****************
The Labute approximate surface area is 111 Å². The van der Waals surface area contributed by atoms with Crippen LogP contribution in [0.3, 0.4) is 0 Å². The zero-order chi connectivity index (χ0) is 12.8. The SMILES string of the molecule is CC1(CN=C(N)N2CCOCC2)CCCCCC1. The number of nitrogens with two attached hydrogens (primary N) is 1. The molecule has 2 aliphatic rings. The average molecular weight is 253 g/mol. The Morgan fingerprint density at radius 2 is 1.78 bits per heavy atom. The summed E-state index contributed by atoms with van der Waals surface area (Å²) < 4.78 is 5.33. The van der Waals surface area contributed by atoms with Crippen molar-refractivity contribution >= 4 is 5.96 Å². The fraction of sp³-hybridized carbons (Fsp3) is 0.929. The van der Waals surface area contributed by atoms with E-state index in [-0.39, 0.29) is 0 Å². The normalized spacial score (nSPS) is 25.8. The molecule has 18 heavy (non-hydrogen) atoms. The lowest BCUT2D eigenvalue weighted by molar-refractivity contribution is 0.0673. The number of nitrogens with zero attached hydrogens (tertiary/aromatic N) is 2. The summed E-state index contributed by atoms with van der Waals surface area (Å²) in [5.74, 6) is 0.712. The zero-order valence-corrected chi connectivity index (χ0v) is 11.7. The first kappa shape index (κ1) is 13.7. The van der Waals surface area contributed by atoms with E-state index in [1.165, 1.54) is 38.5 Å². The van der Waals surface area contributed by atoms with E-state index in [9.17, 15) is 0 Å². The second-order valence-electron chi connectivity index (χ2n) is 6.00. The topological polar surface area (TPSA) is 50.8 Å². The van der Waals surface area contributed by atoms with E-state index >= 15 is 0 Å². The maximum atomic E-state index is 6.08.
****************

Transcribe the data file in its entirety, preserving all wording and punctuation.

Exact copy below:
The Labute approximate surface area is 111 Å². The van der Waals surface area contributed by atoms with Crippen LogP contribution in [0.3, 0.4) is 0 Å². The zero-order chi connectivity index (χ0) is 12.8. The SMILES string of the molecule is CC1(CN=C(N)N2CCOCC2)CCCCCC1. The number of nitrogens with two attached hydrogens (primary N) is 1. The molecule has 2 aliphatic rings. The average molecular weight is 253 g/mol. The Morgan fingerprint density at radius 2 is 1.78 bits per heavy atom. The summed E-state index contributed by atoms with van der Waals surface area (Å²) < 4.78 is 5.33. The van der Waals surface area contributed by atoms with Crippen molar-refractivity contribution >= 4 is 5.96 Å². The fraction of sp³-hybridized carbons (Fsp3) is 0.929. The van der Waals surface area contributed by atoms with E-state index in [-0.39, 0.29) is 0 Å². The normalized spacial score (nSPS) is 25.8. The molecule has 18 heavy (non-hydrogen) atoms. The lowest BCUT2D eigenvalue weighted by molar-refractivity contribution is 0.0673. The number of nitrogens with zero attached hydrogens (tertiary/aromatic N) is 2. The summed E-state index contributed by atoms with van der Waals surface area (Å²) in [5.74, 6) is 0.712. The zero-order valence-corrected chi connectivity index (χ0v) is 11.7. The first kappa shape index (κ1) is 13.7. The van der Waals surface area contributed by atoms with E-state index in [1.165, 1.54) is 38.5 Å². The van der Waals surface area contributed by atoms with E-state index in [9.17, 15) is 0 Å². The second-order valence-electron chi connectivity index (χ2n) is 6.00. The topological polar surface area (TPSA) is 50.8 Å². The van der Waals surface area contributed by atoms with E-state index >= 15 is 0 Å². The maximum atomic E-state index is 6.08.